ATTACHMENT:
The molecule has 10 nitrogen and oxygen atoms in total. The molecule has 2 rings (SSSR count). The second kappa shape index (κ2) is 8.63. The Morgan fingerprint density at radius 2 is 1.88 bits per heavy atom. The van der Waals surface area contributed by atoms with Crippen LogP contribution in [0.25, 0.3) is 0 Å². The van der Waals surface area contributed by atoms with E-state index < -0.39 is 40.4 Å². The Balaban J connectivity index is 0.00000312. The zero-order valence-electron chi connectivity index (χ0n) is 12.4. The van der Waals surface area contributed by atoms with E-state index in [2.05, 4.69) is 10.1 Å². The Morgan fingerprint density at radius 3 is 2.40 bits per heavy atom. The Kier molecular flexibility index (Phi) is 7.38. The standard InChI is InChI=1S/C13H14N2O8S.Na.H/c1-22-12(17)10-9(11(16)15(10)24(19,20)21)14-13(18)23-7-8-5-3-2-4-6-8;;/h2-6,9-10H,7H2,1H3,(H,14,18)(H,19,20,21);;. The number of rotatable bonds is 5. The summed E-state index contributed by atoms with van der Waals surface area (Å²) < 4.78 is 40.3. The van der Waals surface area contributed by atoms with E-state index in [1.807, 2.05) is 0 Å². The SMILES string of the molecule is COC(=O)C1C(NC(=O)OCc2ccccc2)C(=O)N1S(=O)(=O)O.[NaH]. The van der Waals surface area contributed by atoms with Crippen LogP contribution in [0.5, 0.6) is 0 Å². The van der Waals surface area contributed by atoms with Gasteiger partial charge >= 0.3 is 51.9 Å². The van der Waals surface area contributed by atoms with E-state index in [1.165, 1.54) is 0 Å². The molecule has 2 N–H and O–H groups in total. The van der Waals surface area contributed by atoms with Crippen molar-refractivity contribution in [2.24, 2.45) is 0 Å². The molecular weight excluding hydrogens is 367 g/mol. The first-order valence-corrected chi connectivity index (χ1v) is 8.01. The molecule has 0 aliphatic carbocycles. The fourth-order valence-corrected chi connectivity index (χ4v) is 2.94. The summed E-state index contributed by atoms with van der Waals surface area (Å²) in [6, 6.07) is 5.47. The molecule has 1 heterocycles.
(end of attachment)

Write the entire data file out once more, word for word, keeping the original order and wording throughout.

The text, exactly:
The molecule has 10 nitrogen and oxygen atoms in total. The molecule has 2 rings (SSSR count). The second kappa shape index (κ2) is 8.63. The Morgan fingerprint density at radius 2 is 1.88 bits per heavy atom. The van der Waals surface area contributed by atoms with Crippen LogP contribution in [0.25, 0.3) is 0 Å². The van der Waals surface area contributed by atoms with E-state index < -0.39 is 40.4 Å². The Balaban J connectivity index is 0.00000312. The zero-order valence-electron chi connectivity index (χ0n) is 12.4. The van der Waals surface area contributed by atoms with E-state index in [2.05, 4.69) is 10.1 Å². The Morgan fingerprint density at radius 3 is 2.40 bits per heavy atom. The Kier molecular flexibility index (Phi) is 7.38. The standard InChI is InChI=1S/C13H14N2O8S.Na.H/c1-22-12(17)10-9(11(16)15(10)24(19,20)21)14-13(18)23-7-8-5-3-2-4-6-8;;/h2-6,9-10H,7H2,1H3,(H,14,18)(H,19,20,21);;. The number of rotatable bonds is 5. The summed E-state index contributed by atoms with van der Waals surface area (Å²) < 4.78 is 40.3. The van der Waals surface area contributed by atoms with E-state index in [1.807, 2.05) is 0 Å². The SMILES string of the molecule is COC(=O)C1C(NC(=O)OCc2ccccc2)C(=O)N1S(=O)(=O)O.[NaH]. The van der Waals surface area contributed by atoms with Crippen LogP contribution in [0.5, 0.6) is 0 Å². The van der Waals surface area contributed by atoms with Gasteiger partial charge >= 0.3 is 51.9 Å². The van der Waals surface area contributed by atoms with E-state index in [1.165, 1.54) is 0 Å². The molecule has 2 N–H and O–H groups in total. The van der Waals surface area contributed by atoms with Crippen molar-refractivity contribution in [2.24, 2.45) is 0 Å². The molecular weight excluding hydrogens is 367 g/mol. The first-order valence-corrected chi connectivity index (χ1v) is 8.01. The molecule has 0 aliphatic carbocycles. The fourth-order valence-corrected chi connectivity index (χ4v) is 2.94. The summed E-state index contributed by atoms with van der Waals surface area (Å²) in [6, 6.07) is 5.47. The molecule has 1 heterocycles.